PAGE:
Secondly, the authors have stated that the wide cultural divide between the residents of the US and the Somali immigrants is mostly responsible for the difficulties that Somali immigrants experience during their ESL education. To some extent, this statement is true. However, it does not take care of other factors that may bring about difficulty in studying English as the second language. For example, studying a second language is not always easy, even for American students studying French for the first time. This is demonstrable even in Hispanic students trying to learn English for the first time. They find it difficult to fit into the lifestyle of the US. This has not been taken into consideration in the work of these authors. A case in point is when Mohomed et al. state that the deep cultural divide, between the Somalis’ traditional cultural life and US society, results in humiliation as they face life in the US. This is true, but it paints a wrong picture. The truth is that life in the US is starkly different from life in most parts of the world. Several traditional cultures exist, and when a person moves to the US, they acquire the new culture pretty fast. Therefore, it is not entirely true that the problems that Somali students taking ESL face are a product of the deep cultural divide between the Somalis and US residents.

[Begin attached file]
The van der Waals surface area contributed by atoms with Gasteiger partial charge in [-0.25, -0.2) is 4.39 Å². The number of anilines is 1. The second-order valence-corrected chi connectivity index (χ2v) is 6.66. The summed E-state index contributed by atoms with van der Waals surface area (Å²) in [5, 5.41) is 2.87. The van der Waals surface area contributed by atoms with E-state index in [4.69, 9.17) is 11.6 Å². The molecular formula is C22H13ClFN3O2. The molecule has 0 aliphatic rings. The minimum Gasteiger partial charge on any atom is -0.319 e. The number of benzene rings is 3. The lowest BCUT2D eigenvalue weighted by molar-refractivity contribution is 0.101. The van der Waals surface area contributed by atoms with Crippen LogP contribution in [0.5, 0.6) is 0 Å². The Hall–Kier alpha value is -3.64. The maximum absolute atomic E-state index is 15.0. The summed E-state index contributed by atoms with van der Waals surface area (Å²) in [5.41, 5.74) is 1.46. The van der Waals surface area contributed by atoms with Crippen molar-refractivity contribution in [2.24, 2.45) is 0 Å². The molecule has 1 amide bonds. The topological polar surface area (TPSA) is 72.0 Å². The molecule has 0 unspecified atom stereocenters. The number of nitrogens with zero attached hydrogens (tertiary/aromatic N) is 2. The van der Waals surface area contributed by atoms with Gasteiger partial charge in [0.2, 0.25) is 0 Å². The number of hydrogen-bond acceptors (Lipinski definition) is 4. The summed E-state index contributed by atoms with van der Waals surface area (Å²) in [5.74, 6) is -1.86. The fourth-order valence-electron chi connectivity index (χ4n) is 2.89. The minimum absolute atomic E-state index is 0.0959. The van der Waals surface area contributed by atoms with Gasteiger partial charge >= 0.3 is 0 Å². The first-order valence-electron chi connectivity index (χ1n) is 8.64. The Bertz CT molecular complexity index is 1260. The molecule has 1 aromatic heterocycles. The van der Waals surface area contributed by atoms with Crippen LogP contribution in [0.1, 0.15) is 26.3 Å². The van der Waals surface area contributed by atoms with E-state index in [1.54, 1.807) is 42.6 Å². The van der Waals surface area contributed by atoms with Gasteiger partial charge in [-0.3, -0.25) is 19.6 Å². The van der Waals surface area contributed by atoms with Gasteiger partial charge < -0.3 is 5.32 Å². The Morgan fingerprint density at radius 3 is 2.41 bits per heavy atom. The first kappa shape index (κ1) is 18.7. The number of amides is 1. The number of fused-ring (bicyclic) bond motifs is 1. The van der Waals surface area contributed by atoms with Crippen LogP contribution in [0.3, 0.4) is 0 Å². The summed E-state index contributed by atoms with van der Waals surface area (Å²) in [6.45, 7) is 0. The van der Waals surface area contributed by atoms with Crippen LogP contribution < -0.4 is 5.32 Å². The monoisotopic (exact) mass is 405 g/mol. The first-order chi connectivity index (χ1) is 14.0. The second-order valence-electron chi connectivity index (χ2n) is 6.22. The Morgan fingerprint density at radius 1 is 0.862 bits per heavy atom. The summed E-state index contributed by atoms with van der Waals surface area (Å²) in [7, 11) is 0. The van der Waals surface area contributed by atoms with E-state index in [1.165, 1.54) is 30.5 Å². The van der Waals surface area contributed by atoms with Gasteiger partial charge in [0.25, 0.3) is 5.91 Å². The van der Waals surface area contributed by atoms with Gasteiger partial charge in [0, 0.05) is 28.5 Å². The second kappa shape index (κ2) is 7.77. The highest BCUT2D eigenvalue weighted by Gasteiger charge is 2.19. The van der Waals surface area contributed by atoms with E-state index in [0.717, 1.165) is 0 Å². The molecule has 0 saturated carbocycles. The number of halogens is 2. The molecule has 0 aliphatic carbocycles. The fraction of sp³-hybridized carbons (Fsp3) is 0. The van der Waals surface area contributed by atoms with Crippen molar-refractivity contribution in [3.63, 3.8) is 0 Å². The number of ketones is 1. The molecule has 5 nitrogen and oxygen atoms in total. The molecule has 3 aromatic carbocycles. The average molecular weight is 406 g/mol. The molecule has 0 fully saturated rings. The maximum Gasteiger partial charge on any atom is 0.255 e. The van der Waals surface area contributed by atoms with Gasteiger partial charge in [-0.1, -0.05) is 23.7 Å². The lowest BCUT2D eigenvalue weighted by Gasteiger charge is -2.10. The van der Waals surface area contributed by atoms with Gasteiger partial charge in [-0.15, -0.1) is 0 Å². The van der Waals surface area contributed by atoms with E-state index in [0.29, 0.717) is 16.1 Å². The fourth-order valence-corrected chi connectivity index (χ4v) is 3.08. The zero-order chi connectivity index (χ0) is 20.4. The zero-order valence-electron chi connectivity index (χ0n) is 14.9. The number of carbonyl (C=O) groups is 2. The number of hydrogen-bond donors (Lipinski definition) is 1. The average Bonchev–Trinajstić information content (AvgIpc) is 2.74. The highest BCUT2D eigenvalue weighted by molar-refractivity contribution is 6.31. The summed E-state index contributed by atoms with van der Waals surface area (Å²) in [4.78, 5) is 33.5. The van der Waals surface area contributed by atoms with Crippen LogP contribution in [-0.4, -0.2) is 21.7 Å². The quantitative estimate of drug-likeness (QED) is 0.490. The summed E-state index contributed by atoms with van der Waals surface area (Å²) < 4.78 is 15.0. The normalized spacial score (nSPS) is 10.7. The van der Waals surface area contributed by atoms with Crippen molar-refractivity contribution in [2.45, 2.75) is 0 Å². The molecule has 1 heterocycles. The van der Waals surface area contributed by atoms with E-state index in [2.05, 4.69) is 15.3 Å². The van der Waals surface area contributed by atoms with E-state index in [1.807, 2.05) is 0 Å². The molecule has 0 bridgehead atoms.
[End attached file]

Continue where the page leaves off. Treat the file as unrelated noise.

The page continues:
In the same breath, there are aspects of Somali culture that, instead of making life difficult for the immigrants, should actually make life much easier. Interestingly, these have not been adequately addressed in any of the papers. For instance, Mohomed et al. (2006) say that Somali men earn their prestige and respect, and age is important because the Somalis believe that the older people are, the more wisdom they have. As such, children from the Somali culture have no problems respecting older people. In the school set up, this would come in handy as teachers are usually adults while the students are children. Therefore, we would logically expect Somali children to be more behaved, obedient and respectful to their ESL teachers than their counterparts from other countries that do not share the same tenets. Nowhere in the three articles has even one such example been mentioned. Rather, the articles are riddled with instances where the teachers have questioned whether the Somali culture can get any worse. A case in point, in Mohomed et al. (2006), is when one researcher was asked by a teacher whether back in Somali children are allowed to behave “like this”(misbehave). While it is true, the information is presented in a skewed way. In other words, the authors have not given corresponding wealth of information as far as the positive aspects of Somali culture are involved. Therefore, the resultant picture that they have painted is that Somali culture can only present difficulties when it is mixed with a foreign culture.